Wednesday, 2 February 2022


Picture Courtesy: Adobe
We have attuned our ears to the sounds of incessant vehicular honking and have over the years grown so accustomed to noise pollution at large that we have ceased to care about the damaging health implications it poses for us in the long run. 

Even though by law, unwanted honking is restricted under Motor vehicle Act 1989 US134(1) yet our honking habits have remain unchanged! In fact, Nitin Gadkari, Minister for Road Transport and Highways recently proposed that a new law would soon be passed where in the sounds of Indian musical instruments like flute, tabla, violin, harmonium etc. would replace the sounds of existing vehicle horns in a bid to curtail noise pollution. 'Sounds' like a good idea indeed!

Picture Courtesy: Drivekool
Just like many of us, Mr. Paresh Ravasa, a Chartered Accountant by profession and resident of Ghatkopar-East too faces a similar predicament of noise pollution and peaking decibel levels resulting out of constant vehicular honking as his building is located right at the heart of the traffic junction. For a man who has to deal with this menace on a daily basis, he along with the residents of his building have decided to observe "No Honking Day", an area-centric social experiment in suburban Mumbai. For this initiative, he has roped in people from different walks of life comprising of Corporator, ex-MLA, ex-Central Minister, politicians, senior doctors, local digital media, members of Jain social media group etc. to be a part of this campaign. To know more and how you can be a part of it, you can connect with him at -

Picture Courtesy: Hindustan Times
When asked on what measures/ actions the government must undertake to put an  end to noisy honking, Mr. Ravasa suggests that government must direct car manufacturers to remodel their honking mechanism in such a way that the horn of a car would only be activated once it crosses the speed limit of 30kmph. 
He further adds that vehicular horns should be engineered in such a way that it is connected to the parts of a vehicle (for example the tyres) which when used in excess would lead to loosening of the part/ tyre. In addition, education at school/ college level must focus on training students to observe good road etiquettes and instill sensible driving manners besides strict tests must be conducted at the time of issuing driving license and hefty fines to the tune of Rs. 5000 must be imposed on those flouting honking rules. He also adds that the Supreme Court of India must step in to limit the noise level of horns while all vehicles in India must carry the signage of "No Horn Please". Further, he points out that in South Korea people are rewarded if they captured law breakers on camera and hopes that his suggestions are soon implemented in India as well. Point noted!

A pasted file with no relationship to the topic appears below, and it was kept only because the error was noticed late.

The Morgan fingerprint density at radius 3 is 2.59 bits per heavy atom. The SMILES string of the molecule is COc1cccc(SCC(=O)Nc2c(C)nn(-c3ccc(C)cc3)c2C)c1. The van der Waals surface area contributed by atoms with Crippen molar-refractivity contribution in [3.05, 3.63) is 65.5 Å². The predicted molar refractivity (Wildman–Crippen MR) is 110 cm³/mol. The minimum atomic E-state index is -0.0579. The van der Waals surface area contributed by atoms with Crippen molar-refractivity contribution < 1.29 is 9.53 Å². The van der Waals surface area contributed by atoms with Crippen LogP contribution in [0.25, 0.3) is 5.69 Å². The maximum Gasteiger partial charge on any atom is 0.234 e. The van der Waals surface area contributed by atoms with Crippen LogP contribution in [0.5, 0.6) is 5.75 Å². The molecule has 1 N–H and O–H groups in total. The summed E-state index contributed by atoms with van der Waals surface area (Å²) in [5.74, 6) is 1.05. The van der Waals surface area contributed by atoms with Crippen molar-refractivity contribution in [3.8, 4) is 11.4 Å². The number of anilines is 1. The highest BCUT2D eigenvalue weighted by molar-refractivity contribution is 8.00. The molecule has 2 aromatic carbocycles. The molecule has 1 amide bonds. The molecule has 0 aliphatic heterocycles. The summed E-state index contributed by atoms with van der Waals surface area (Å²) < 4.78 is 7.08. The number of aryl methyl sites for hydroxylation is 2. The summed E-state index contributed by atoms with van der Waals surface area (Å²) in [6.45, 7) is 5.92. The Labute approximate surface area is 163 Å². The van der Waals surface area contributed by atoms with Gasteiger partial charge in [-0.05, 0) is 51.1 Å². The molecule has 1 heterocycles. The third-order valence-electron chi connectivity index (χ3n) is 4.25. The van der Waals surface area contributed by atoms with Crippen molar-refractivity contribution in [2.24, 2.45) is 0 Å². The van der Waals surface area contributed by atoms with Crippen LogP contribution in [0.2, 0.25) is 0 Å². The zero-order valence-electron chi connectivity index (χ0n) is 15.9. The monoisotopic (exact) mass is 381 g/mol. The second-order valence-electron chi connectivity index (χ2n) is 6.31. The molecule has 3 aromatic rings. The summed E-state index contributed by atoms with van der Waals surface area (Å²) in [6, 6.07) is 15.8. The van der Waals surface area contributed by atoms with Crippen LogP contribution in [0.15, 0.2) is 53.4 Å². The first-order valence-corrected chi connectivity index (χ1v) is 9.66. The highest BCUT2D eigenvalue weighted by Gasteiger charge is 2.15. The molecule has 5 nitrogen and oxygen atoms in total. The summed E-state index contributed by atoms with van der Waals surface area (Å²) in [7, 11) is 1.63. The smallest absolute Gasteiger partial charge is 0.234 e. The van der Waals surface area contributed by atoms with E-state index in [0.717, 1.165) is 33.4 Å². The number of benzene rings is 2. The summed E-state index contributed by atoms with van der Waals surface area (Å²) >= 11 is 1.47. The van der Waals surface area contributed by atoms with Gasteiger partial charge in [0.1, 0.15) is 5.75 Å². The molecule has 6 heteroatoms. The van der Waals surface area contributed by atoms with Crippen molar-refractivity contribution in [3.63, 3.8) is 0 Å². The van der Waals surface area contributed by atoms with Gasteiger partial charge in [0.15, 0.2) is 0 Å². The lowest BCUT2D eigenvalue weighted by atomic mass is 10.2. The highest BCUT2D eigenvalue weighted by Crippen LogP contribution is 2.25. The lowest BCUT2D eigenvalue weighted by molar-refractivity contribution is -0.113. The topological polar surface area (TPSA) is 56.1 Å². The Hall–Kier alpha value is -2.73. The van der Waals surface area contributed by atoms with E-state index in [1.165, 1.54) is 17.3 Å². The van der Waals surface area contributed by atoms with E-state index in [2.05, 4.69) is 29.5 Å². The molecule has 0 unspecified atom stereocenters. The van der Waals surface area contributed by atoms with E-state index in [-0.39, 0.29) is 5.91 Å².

Picture Courtesy: Citizen Matters, Bengaluru
et us also do our bit for the society and more importantly for ourselves as we take a pledge today that we would discipline ourselves by not honking indiscriminately at vehicles, traffic signals, pedestrians etc. 

For starters, we too could keep our hands off our vehicular horns for a day to experience the benefits of a peaceful neighborhood and observe the calming effect it has on our mind, heart and body... perhaps, this initiative would inspire people at large and resonate a movement in other areas and localities as well. 

Did you like my post? Do share your thoughts in the comments section of this post. Thank you very much for your time.



Note: We at I-Assess do not endorse nor support any monetary contributions/ funding that may be asked towards this campaign. Readers are requested to exercise their own discretion in this regard.

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